The Booting Process of the PC
Version 1.00 January 23, 2002
The process begins when the power supply is switched on:
- The power supply performs a self-test:
- When all voltages and current levels are acceptable (+5v, +3.0 through +6.0 is generally considered acceptable), the supply indicates that the power is stable and sends the "Power Good" signal to the motherboard.
- The "Power Good" signal is received by the microprocessor timer chip, which controls the reset line to the microprocessor. The time between turning on the switch to the generation of the "Power Good" signal is usually between 0.1 and 0.5 seconds.
- In the absence of the "Power Good" signal, the timer chip continuously resets the microprocessor, which prevents the system from running under bad or unstable power conditions.
- The microprocessor timer chip receives the "Power Good" signal:
- After the power supply is switched on, the microprocessor timer chip generates a reset signal to the processor (the same as if you held the reset button down for a while on your case) until it receives the "Power Good" signal from the power supply.
- After the reset signal turns off, the CPU begins to operate. Code in RAM cannot be executed since the RAM is empty. The CPU manufacturers pre-program the processor to always begin executing code at address "FFFF:0000" (usually the ROM BIOS) of the ROM.
- The CPU starts executing the ROM BIOS code:
- The CPU loads and executes the ROM BIOS code starting at ROM memory address "FFFF:0000" which is only 16 bytes from the top of ROM memory. As such, it contains only a JMP (jump) instruction that points to the actual address of the ROM BIOS code.
- The BIOS searches for adapters (usually video adapters) that may need to load their own ROM BIOS routines:
- Video adapters provide the most common source of adapter ROM BIOS. The start-up BIOS routines scan memory addresses "C000:0000" through "C780:0000" to find video ROM.
- An error loading any adapter ROM generates an error such as:"XXXX ROM Error" where XXXX represents the segment address of the failed module.
- The ROM BIOS checks to see if this is a 'cold boot' or a 'warm boot':
To determine whether this is a "cold boot" or a "warm boot" the ROM BIOS startup routines check the value of the two bytes located at memory location "0000:0472".
- Warm boot - A word value of 1234h in this location is a flag that indicates a "warm boot", which causes the memory test portion of the POST (Power-On Self-Test) to be skipped.
- Cold boot - Any other word value in this location indicates a "cold boot" and full POST.
- POST (Power-On Self-Test):
The POST is a series of diagnostic tests that run automatically when you turn your computer on. The actual tests can differ depending on how the BIOS is configured, but usually the POST tests the following:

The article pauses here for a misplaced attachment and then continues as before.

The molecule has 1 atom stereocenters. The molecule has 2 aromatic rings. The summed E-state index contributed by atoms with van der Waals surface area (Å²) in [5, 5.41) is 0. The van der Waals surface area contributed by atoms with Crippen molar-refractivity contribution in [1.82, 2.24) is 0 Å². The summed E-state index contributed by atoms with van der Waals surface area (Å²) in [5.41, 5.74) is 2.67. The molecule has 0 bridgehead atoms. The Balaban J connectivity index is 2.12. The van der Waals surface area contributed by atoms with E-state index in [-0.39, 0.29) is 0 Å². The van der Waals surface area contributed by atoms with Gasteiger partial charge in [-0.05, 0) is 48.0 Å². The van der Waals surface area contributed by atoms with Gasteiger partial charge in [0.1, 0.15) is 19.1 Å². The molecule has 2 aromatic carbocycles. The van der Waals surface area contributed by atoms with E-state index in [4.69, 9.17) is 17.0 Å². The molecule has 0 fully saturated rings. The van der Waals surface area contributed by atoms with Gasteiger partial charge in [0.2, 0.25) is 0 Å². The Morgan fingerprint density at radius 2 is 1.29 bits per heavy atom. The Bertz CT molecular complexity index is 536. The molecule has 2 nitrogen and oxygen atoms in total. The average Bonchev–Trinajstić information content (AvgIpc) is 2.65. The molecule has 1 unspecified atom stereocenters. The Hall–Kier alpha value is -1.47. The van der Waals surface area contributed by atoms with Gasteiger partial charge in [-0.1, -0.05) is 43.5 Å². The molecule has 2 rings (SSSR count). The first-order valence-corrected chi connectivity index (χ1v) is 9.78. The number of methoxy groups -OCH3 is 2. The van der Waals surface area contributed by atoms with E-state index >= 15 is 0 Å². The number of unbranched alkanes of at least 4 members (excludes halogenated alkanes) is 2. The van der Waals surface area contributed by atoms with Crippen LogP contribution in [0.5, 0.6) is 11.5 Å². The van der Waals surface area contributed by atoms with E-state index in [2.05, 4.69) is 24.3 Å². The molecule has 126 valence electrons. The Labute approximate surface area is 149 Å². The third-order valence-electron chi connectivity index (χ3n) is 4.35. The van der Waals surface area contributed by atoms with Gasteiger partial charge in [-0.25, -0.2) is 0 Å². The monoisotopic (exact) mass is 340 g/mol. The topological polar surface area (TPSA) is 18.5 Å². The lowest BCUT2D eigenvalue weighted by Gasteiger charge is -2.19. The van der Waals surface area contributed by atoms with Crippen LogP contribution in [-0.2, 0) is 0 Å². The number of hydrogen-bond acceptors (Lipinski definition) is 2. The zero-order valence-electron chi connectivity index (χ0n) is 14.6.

- The Video adapter - It is initialized, the video card and video memory is tested, and configuration information or any errors are displayed.
- The RAM - A read/write test of each memory address is performed and a running sum of installed memory is displayed.
- The keyboard - PS/2 ports or USB ports are checked to verify whether the keyboard is connected or not.
- The Processor - The cache memory is checked and the CPU type and speed are displayed.
- CMOS - Read/write test.
- ROM BIOS checksum.
- RAM refresh verification.
-Note:"The POST operations are not the same for the all BIOS software"
Any errors found during the POST are reported by a combination of beeps and displayed error messages. The errors which occur during the POST can be classified as either 'fatal' or 'non-fatal'. A non-fatal error (e.g. problem in the extended memory) will typically display an error message on the screen and allow the system to continue the boot process. A fatal error (e.g. problem in the processor), on the other hand, stops the process of booting the computer and is generally signaled by a series of beep-codes. However, successful completion of the POST is indicated by a single beep.
- The BIOS locates and reads the configuration information stored in CMOS:
CMOS (Complementary Metal-Oxide Semiconductor) is a small area of memory (64 bytes) which is maintained by the current of a small battery attached to the motherboard. Most importantly, for the ROM BIOS startup routines (boot sequence), CMOS determines the order in which drives should be examined for an operating system (floppy disk first, CD-Rom first, or fixed disk first). Furthermore, it holds some essential information such as hard drive size, memory address location, and Date & Time.
- Shadow RAM: (Optional, you can turn it off/on using the CMOS settings)
Shadow RAM is where a copy of BIOS routines from ROM is stored a special area of RAM, so that the BIOS routines can be accessed more quickly.
- Loading the OS (Operating System):
The BIOS will attempt booting using the boot sequence determined by the CMOS settings, and examine the MBR (Master Boot Record) of the bootable disk.
The MBR is the information in the first sector (512 bytes) of any hard disk or diskette that identifies how and where an operating system is located so that it can be loaded into the RAM (booted).
The MBR is also sometimes called the "partition sector" or the "master partition table" because it includes a table that locates each partition that the hard disk has been formatted into. In addition to this table, the MBR also includes a program that reads the boot sector record of the partition containing the operating system to be booted into RAM. In turn, that record contains a program that loads the rest of the operating system into RAM.
By: S. Ebrahim Shubbar
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